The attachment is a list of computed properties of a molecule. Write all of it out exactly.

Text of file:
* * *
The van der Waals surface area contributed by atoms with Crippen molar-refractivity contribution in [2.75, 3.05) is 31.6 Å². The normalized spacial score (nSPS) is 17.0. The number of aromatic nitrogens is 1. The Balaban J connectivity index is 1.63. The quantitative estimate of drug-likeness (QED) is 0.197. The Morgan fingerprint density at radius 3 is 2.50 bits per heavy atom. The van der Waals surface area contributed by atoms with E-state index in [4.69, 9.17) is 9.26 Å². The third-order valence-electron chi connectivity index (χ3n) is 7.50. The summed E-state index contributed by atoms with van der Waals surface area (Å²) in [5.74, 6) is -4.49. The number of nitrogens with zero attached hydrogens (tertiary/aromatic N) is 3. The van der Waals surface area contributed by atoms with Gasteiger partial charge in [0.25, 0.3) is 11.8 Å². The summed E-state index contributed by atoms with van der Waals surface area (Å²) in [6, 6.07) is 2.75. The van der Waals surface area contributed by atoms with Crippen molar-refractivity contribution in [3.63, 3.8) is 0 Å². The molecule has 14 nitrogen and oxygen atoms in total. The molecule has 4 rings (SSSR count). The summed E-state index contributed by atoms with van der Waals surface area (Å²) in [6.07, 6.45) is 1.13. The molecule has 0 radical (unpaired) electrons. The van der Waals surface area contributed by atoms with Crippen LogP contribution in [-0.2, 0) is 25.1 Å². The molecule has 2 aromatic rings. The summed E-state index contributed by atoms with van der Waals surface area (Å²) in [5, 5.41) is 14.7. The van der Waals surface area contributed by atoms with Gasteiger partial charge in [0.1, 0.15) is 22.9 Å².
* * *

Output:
The van der Waals surface area contributed by atoms with Crippen molar-refractivity contribution in [2.75, 3.05) is 31.6 Å². The normalized spacial score (nSPS) is 17.0. The number of aromatic nitrogens is 1. The Balaban J connectivity index is 1.63. The quantitative estimate of drug-likeness (QED) is 0.197. The Morgan fingerprint density at radius 3 is 2.50 bits per heavy atom. The van der Waals surface area contributed by atoms with E-state index in [4.69, 9.17) is 9.26 Å². The third-order valence-electron chi connectivity index (χ3n) is 7.50. The summed E-state index contributed by atoms with van der Waals surface area (Å²) in [5.74, 6) is -4.49. The number of nitrogens with zero attached hydrogens (tertiary/aromatic N) is 3. The van der Waals surface area contributed by atoms with Gasteiger partial charge in [0.25, 0.3) is 11.8 Å². The summed E-state index contributed by atoms with van der Waals surface area (Å²) in [6, 6.07) is 2.75. The van der Waals surface area contributed by atoms with Crippen molar-refractivity contribution in [3.63, 3.8) is 0 Å². The molecule has 14 nitrogen and oxygen atoms in total. The molecule has 4 rings (SSSR count). The summed E-state index contributed by atoms with van der Waals surface area (Å²) in [6.07, 6.45) is 1.13. The molecule has 0 radical (unpaired) electrons. The van der Waals surface area contributed by atoms with Crippen LogP contribution in [-0.2, 0) is 25.1 Å². The molecule has 2 aromatic rings. The summed E-state index contributed by atoms with van der Waals surface area (Å²) in [5, 5.41) is 14.7. The van der Waals surface area contributed by atoms with Gasteiger partial charge in [0.1, 0.15) is 22.9 Å².